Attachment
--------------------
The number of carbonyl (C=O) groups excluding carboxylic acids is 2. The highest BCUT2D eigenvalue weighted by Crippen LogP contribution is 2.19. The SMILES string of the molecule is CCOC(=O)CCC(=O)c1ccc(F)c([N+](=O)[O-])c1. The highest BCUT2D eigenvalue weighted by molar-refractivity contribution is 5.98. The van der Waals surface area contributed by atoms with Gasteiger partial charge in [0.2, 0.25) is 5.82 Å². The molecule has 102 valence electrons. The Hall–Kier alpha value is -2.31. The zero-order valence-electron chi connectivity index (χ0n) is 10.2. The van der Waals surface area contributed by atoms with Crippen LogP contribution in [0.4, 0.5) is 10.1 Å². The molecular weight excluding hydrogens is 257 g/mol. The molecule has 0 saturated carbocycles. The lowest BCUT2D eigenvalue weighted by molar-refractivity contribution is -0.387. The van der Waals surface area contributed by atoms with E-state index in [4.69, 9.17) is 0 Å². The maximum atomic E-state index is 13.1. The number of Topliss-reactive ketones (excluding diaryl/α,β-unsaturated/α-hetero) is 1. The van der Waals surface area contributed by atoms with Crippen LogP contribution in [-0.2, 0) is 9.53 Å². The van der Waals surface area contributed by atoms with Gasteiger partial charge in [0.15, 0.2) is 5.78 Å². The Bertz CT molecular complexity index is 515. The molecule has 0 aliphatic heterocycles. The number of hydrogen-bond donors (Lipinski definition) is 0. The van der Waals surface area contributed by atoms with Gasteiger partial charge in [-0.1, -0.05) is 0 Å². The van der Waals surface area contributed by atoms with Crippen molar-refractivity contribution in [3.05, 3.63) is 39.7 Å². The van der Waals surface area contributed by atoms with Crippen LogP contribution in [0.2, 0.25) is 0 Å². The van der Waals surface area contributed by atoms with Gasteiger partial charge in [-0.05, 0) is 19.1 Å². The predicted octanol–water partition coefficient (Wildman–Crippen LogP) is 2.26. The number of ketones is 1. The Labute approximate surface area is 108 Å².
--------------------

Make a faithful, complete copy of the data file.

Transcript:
The number of carbonyl (C=O) groups excluding carboxylic acids is 2. The highest BCUT2D eigenvalue weighted by Crippen LogP contribution is 2.19. The SMILES string of the molecule is CCOC(=O)CCC(=O)c1ccc(F)c([N+](=O)[O-])c1. The highest BCUT2D eigenvalue weighted by molar-refractivity contribution is 5.98. The van der Waals surface area contributed by atoms with Gasteiger partial charge in [0.2, 0.25) is 5.82 Å². The molecule has 102 valence electrons. The Hall–Kier alpha value is -2.31. The zero-order valence-electron chi connectivity index (χ0n) is 10.2. The van der Waals surface area contributed by atoms with Crippen LogP contribution in [0.4, 0.5) is 10.1 Å². The molecular weight excluding hydrogens is 257 g/mol. The molecule has 0 saturated carbocycles. The lowest BCUT2D eigenvalue weighted by molar-refractivity contribution is -0.387. The van der Waals surface area contributed by atoms with E-state index in [4.69, 9.17) is 0 Å². The maximum atomic E-state index is 13.1. The number of Topliss-reactive ketones (excluding diaryl/α,β-unsaturated/α-hetero) is 1. The van der Waals surface area contributed by atoms with Crippen LogP contribution in [-0.2, 0) is 9.53 Å². The van der Waals surface area contributed by atoms with Gasteiger partial charge in [0.15, 0.2) is 5.78 Å². The Bertz CT molecular complexity index is 515. The molecule has 0 aliphatic heterocycles. The number of hydrogen-bond donors (Lipinski definition) is 0. The van der Waals surface area contributed by atoms with Gasteiger partial charge in [-0.1, -0.05) is 0 Å². The van der Waals surface area contributed by atoms with Crippen molar-refractivity contribution in [3.05, 3.63) is 39.7 Å². The van der Waals surface area contributed by atoms with Crippen LogP contribution in [0.2, 0.25) is 0 Å². The van der Waals surface area contributed by atoms with Gasteiger partial charge in [-0.05, 0) is 19.1 Å². The predicted octanol–water partition coefficient (Wildman–Crippen LogP) is 2.26. The number of ketones is 1. The Labute approximate surface area is 108 Å².